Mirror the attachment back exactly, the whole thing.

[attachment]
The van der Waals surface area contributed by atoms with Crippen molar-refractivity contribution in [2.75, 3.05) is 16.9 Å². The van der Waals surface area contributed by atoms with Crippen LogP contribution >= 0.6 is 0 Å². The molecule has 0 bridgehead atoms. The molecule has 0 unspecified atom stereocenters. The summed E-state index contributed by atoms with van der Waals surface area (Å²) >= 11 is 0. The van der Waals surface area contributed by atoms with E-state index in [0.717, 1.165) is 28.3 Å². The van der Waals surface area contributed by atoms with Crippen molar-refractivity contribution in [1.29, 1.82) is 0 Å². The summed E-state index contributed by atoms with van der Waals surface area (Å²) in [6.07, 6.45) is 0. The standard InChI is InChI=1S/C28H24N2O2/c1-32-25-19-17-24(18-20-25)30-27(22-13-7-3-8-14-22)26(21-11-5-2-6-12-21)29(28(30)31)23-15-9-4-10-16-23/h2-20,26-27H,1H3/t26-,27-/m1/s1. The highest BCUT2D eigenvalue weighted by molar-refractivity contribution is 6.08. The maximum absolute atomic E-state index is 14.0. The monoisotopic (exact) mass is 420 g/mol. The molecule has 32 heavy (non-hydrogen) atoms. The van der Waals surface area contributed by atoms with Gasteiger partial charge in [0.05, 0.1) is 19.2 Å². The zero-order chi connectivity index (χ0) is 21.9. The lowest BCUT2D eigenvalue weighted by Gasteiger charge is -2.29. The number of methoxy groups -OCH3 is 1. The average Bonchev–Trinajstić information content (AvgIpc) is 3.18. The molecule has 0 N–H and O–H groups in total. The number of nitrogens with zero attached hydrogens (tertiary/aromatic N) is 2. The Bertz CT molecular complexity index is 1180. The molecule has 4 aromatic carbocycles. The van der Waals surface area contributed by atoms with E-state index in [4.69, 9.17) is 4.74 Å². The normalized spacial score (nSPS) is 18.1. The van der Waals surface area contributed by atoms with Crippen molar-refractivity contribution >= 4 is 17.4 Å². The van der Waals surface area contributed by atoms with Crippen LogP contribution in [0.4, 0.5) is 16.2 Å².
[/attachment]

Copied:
The van der Waals surface area contributed by atoms with Crippen molar-refractivity contribution in [2.75, 3.05) is 16.9 Å². The van der Waals surface area contributed by atoms with Crippen LogP contribution >= 0.6 is 0 Å². The molecule has 0 bridgehead atoms. The molecule has 0 unspecified atom stereocenters. The summed E-state index contributed by atoms with van der Waals surface area (Å²) >= 11 is 0. The van der Waals surface area contributed by atoms with E-state index in [0.717, 1.165) is 28.3 Å². The van der Waals surface area contributed by atoms with Crippen molar-refractivity contribution in [1.29, 1.82) is 0 Å². The summed E-state index contributed by atoms with van der Waals surface area (Å²) in [6.07, 6.45) is 0. The standard InChI is InChI=1S/C28H24N2O2/c1-32-25-19-17-24(18-20-25)30-27(22-13-7-3-8-14-22)26(21-11-5-2-6-12-21)29(28(30)31)23-15-9-4-10-16-23/h2-20,26-27H,1H3/t26-,27-/m1/s1. The highest BCUT2D eigenvalue weighted by molar-refractivity contribution is 6.08. The maximum absolute atomic E-state index is 14.0. The monoisotopic (exact) mass is 420 g/mol. The molecule has 32 heavy (non-hydrogen) atoms. The van der Waals surface area contributed by atoms with Gasteiger partial charge in [0.05, 0.1) is 19.2 Å². The zero-order chi connectivity index (χ0) is 21.9. The lowest BCUT2D eigenvalue weighted by Gasteiger charge is -2.29. The number of methoxy groups -OCH3 is 1. The average Bonchev–Trinajstić information content (AvgIpc) is 3.18. The molecule has 0 N–H and O–H groups in total. The number of nitrogens with zero attached hydrogens (tertiary/aromatic N) is 2. The Bertz CT molecular complexity index is 1180. The molecule has 4 aromatic carbocycles. The van der Waals surface area contributed by atoms with E-state index in [4.69, 9.17) is 4.74 Å². The normalized spacial score (nSPS) is 18.1. The van der Waals surface area contributed by atoms with Crippen molar-refractivity contribution >= 4 is 17.4 Å². The van der Waals surface area contributed by atoms with Crippen LogP contribution in [0.4, 0.5) is 16.2 Å².